Vitality Journey – Focusing on Future, Not the Past

Post a Comment » Written on October 4th, 2010     
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SAN DIEGO, CA (October 4, 2010) – Clairemont Covenant Church is the first congregation in the denomination to work through all phases of the Congregational Vitality Journey, and the pastor says the experience has been a source of renewal.

“We’re much more excited about taking steps on faith,” says Pastor Greg West. “We’ve become much more future-oriented and not past-focused. ”The Vitality Journey includes participating sequentially in:

  • Veritas: Telling the Truth about Congregational Vitality, a workshop designed for pastors, chairpersons and other key leaders in the church.
  • EPIC (Empowering People, Inspiring Change), which equips leaders with tools for leading change.
  • PULSE assessment surveys, which enables feedback on how the church is proceeding along the pathway. The church recently completed PULSE – an assessment survey – for a second year.

The congregation started the process in 2007, following 96 years of ministry and a period of decline in recent years. Some of the falloff was due to differences regarding direction of the church, West says. Deciding to participate in Veritas was a critical moment for the church, West says. “The leadership team was excited because we were at a loss. We felt we needed some outside help.”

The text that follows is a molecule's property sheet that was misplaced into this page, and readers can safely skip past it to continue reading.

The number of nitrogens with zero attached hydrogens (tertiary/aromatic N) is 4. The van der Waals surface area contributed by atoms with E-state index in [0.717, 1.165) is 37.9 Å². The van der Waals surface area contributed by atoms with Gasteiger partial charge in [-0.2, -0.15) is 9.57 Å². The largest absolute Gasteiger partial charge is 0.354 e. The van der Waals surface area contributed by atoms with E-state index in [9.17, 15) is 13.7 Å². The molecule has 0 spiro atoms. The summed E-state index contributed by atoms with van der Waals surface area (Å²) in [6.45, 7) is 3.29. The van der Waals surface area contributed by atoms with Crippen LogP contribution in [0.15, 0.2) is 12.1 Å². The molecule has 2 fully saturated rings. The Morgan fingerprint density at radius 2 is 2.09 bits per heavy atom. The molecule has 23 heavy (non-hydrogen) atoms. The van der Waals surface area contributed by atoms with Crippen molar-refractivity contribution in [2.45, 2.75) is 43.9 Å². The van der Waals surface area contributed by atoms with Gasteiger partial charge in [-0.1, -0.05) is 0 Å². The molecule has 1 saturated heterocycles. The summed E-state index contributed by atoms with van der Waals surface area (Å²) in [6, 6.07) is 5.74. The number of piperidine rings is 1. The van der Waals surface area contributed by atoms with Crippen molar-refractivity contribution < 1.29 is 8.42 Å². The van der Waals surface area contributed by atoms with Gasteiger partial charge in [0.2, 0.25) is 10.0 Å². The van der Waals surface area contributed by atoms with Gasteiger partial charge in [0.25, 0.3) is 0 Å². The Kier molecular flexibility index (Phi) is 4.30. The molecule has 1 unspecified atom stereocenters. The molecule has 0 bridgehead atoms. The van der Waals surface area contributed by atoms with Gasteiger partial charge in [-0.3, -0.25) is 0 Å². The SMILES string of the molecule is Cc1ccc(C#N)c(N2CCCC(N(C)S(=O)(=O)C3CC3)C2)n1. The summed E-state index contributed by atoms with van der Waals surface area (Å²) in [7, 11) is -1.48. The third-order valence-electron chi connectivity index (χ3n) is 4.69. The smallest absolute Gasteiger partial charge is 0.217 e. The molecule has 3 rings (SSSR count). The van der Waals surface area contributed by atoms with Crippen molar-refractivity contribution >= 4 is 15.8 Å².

He adds that John Wenrich, director of congregational vitality, “was able to walk us through the process in a way that is healthy.”

West has served the church in some capacity for 20 years, beginning as a youth pastor. He acknowledged that getting to that place of health was difficult at times over the last several years, but that it was inevitable. He quotes one of Wenrich’s maxims, saying,

“There’s no growth without change, and no change without pain.”

Churches need to participate in all parts of the process if they are to fully reap the benefits, West says. “If we’re not going through with it, then we’re fooling ourselves. It’s a commitment to see this through the long haul.” Developing a Behavioral Covenant as required by the process has been key to the church’s new beginning, West says. “It was key, not just for working through the process, but throughout all of church life. There is a lot more positive spirit about our direction, and there’s also a lot more openness and trust.”

The church has seen numerical growth of roughly 15 percent in each of the last two years. “The growth has been solid,” West says. “People are making new commitments to Christ – they’re participating in groups, and they want to serve others.”

Making the pathway available sends an important message to existing congregations, West says. “It tells us that the denomination isn’t just interested in church planting. It’s about helping existing churches.”

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